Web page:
All the written tests. After the first day, I couldn’t help but feel a bit pessimistic about the possible outcome of my exam. But then I kept reminding myself that there were three other tests, and that there’s no way for me to know how I did anyway, so I tried not to think about it. So, on the day of the three written exams, I noticed that there were a lot more people than during the speaking part. We nearly filled up the corridors, but the hall at the Crowne Plaza Galleria where British Council held the exams was enormous, so there was a lot of room. It kind of reminded me of the O.W.L. exams at Hogwarts. The listening test was quite simple–We listened to statements, and questions followed. You have to really pay attention, though, because they only play the passages twice, and sometimes, the choices can be awfully similar. The reading test was as direct as the listening test, but not easier. First off, the passages were looooong. I’m talking about clippings from editorials, that sort of thing. And second, there’s this naughty little presence called time pressure. The technique I used was skimming through the questions first, just to get the gist of what I was supposed to look for, and then reading the paragraphs.

Now, for the last part: the writing test. This one is still somewhat ambiguous to me, because the sample writings I’ve read were nowhere close to how simple they made it sound on the list of what they’re looking for. My preparation for the IELTS exam was for one month, but I only practiced for my writing test on the day before. It’s not because I was overly confident or anything like that, it’s just that I figured that if I stressed myself out with the differences between what I thought they’re looking for and what others had written up, I’d just end up more confused. So I just went with the general idea that: (1) the first sentence should ALWAYS answer the question, (2) the next few sentences should support your stand and give as much detail as you can without going overboard and including things that have nothing to do with the topic, which I have a tendency to do btw, (3) the last sentence should reinforce the first and give a strong ending, and lastly, (4) you have to meet the word count!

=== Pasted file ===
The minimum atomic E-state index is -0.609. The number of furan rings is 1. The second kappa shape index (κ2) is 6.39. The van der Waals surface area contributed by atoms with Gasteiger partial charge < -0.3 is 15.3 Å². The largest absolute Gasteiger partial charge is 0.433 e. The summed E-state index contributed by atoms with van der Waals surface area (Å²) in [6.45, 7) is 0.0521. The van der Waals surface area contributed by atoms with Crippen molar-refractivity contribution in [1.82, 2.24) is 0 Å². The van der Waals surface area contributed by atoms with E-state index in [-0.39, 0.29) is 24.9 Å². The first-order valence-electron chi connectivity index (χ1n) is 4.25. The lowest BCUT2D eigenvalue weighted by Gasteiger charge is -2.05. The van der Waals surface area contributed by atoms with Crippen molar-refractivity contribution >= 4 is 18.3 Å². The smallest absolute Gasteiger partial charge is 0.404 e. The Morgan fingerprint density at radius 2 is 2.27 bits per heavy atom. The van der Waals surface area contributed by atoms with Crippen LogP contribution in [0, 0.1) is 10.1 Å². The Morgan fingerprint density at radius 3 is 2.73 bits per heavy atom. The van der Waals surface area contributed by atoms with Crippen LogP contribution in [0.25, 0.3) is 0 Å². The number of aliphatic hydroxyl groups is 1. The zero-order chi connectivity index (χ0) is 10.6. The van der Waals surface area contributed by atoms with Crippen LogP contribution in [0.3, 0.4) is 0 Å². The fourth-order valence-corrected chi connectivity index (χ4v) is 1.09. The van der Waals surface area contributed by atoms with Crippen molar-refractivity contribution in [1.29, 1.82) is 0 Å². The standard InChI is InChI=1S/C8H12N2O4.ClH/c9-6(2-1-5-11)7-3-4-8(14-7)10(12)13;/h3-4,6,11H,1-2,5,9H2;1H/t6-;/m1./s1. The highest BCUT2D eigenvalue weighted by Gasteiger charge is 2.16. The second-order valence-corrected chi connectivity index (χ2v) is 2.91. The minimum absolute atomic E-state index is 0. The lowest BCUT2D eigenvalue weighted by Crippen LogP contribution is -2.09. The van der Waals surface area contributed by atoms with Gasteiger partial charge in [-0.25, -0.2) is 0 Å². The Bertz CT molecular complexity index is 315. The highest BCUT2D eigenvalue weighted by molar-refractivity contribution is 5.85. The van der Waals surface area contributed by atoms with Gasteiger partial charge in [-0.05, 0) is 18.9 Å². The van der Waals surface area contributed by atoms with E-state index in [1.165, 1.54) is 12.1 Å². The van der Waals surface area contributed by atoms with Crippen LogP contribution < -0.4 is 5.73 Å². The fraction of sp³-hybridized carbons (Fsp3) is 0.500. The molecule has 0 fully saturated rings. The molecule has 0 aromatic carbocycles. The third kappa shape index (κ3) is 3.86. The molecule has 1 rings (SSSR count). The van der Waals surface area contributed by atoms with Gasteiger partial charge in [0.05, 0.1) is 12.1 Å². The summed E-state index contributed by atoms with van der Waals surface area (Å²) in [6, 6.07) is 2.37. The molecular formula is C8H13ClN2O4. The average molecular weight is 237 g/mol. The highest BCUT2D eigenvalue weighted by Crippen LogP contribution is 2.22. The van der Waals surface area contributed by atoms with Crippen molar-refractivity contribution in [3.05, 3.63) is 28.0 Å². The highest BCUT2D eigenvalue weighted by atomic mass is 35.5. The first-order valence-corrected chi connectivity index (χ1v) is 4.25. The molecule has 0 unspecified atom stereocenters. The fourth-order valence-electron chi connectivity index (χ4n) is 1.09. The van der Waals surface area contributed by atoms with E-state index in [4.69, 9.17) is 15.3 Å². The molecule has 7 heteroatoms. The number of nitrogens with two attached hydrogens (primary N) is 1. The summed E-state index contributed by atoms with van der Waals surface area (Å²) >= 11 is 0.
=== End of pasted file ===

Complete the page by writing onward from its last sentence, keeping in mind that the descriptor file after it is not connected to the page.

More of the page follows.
Okay, so you’re finished with your tests. The waiting game then comes next. You can view the results online 13 days after the last day of the exams, and they will also mail the Test Report Form to you. If you’re not satisfied with the results, you can contest it by applying for an enquiry, which you have to pay for. But even then, there’s no guarantee that your scores will change. There are loads of useful information online that should help immensely, and some of them are things that should be a given already, such as being at the testing center ahead of time, bringing all of the necessary documents, especially the ID you used for registering, etc. I remember on the last day of my exams, there was a lady who left her passport at home, and she lived a couple of hours away. What happened after, I can only hazard a guess.

Although there isn’t really a dress code for the exams, you should look presentable. A business casual attire should be fine during the speaking test, and anything decent should be alright for the written exams. You don’t have to bring your own pencils and erasers to the venue–they will be provided for you. That’s it for me, I guess. I hope that knowing what’s about to come will help you with your battle. Always remember, though, that it’s okay to fail, as long as you try again. It’s never the end until you say so.

My life as a ‘call girl’

It was during my high school years when the call center industry started thriving and the idea that I might want to work there started growing inside my head.

Okay, I’ve mentioned before about my not-so-brief stints in a few call center companies, and I just wanted to let it out that contrary to how I must’ve sounded in my previous post, I never once regretted being a part of the call center business. It was actually some of the best years of my life–heck, if not for it, I wouldn’t have had the chance to pay for my Master’s degree while working only part-time, and still getting to enjoy some of the finer things in life. So, no regrets at all. If anything, I really wouldn’t mind going back! Call centers in the Philippines offer decent salaries to people who don’t want to go hungry but don’t wanna leave the country either.